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Cyprus Internet Directory [ Optimism after heritage talks on Famagusta ]

Optimism after heritage talks on Famagusta

“WE FEEL we are doing something right. An act of duty; an act of faith to architecture, culture and history; an act of love for Famagusta and Cyprus.”
Such is the outlook of those who are working for the restoration of ancient Famagusta, in the words of its mayor Alexis Galanos.

Galanos gave a news conference yesterday to brief the media on a meeting held last week in Paris, coinciding with the opening of Ledra Street the previous day.
“The meeting was a success,” Galanos said. “We look towards the future with optimism.”

The meeting was facilitated by Europa Nostra and backed by the UN: “It was a cultural meeting about our town’s cultural heritage.”

The vice-president of the Pan-European heritage foundation Europa Nostra, Costas Carras, was in attendance, as was the Turkish Cypriot mayor of Famagusta, Oktay Kayalp.

“What’s important for us is that cultural heritage and human rights go hand-in-hand.
“The residents of the ghost town must return. Our efforts are within the framework of the tragedy suffered by our people,” Galanos emphasised.

“Those present acknowledged that we were talking about an undivided Cyprus and an undivided Famagusta,” he added.

“We have a European vision as regards the area of Famagusta.

“We need to win the Europeans over to our cause,” he advocated, highlighting Europe’s responsibility towards its own people.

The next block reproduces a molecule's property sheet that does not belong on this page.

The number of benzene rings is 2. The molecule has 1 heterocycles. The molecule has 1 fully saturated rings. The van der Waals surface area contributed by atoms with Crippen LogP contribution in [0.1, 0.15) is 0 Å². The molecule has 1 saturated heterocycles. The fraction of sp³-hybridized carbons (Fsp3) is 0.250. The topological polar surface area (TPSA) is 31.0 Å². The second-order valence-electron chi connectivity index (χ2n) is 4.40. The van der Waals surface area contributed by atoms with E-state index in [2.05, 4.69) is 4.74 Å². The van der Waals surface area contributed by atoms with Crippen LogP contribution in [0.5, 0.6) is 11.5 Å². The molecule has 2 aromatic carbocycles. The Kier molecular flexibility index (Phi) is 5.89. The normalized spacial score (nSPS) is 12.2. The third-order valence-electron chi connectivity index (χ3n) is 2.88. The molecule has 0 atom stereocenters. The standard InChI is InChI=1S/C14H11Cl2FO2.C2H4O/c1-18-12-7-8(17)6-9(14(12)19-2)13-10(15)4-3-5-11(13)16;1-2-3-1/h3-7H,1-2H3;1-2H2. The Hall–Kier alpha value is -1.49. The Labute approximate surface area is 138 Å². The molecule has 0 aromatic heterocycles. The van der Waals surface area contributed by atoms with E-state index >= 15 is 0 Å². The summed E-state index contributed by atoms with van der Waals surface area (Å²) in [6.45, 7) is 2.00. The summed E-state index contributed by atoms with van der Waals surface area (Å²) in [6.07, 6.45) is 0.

Furthermore, this was not an affair exclusive to Famagusta.

“It branches out to all the monuments of Cyprus which constitute our cultural heritage. It is understandable that funding will be needed for these efforts.”

The initiative is currently boosted by moral and economic support from the Leventis, Pieridis and Thetis foundations.

He also thought that, “the new Cypriot government should also trouble itself over the priority of Famagusta.

“We’ve asked for a meeting with the President. We have to make the most of the current climate.”

He suggested the possibility of Famagusta acting as a laboratory for the rest of the island ahead of unification.

“The economic co-operation between the two communities in Famagusta can act as a test case for the rest of the island.”

Galanos pointed out the political benefits which a good climate between the two communities harbours.

“By creating and sustaining a good climate we make it difficult for the occupying forces to explain their presence.

“A climate of constant denial gives support to the logic of occupation,” he argued.

Documentary

THE STONES of Famagusta is a 70-minute long documentary which travels viewers through the ruins of Famagusta.

“You have 2,000 years of historical architecture within reaching range. It’s astonishing,” said Allan Langdale, the Canadian art historian who made the documentary.

It was filmed by British director Dan Frodsham, and it claims to “restore this forgotten Cypriot city to its rightful place as a heritage site of world importance.”

“The value Famagusta holds for world heritage is greater than all those things that have separated us for so long,” said Galanos about the town with the multicultural heritage.

He found the documentary to be “objective”, but perhaps what is more worrisome is not whether it is objective or not, but the fact that there is a “real structural concern” for many of the city’s monuments, according to Langdale.

In Galanos’ words: “the Famagusta we grew up is now hostage to rot and decay.”


(Source: Cyprus Mail)



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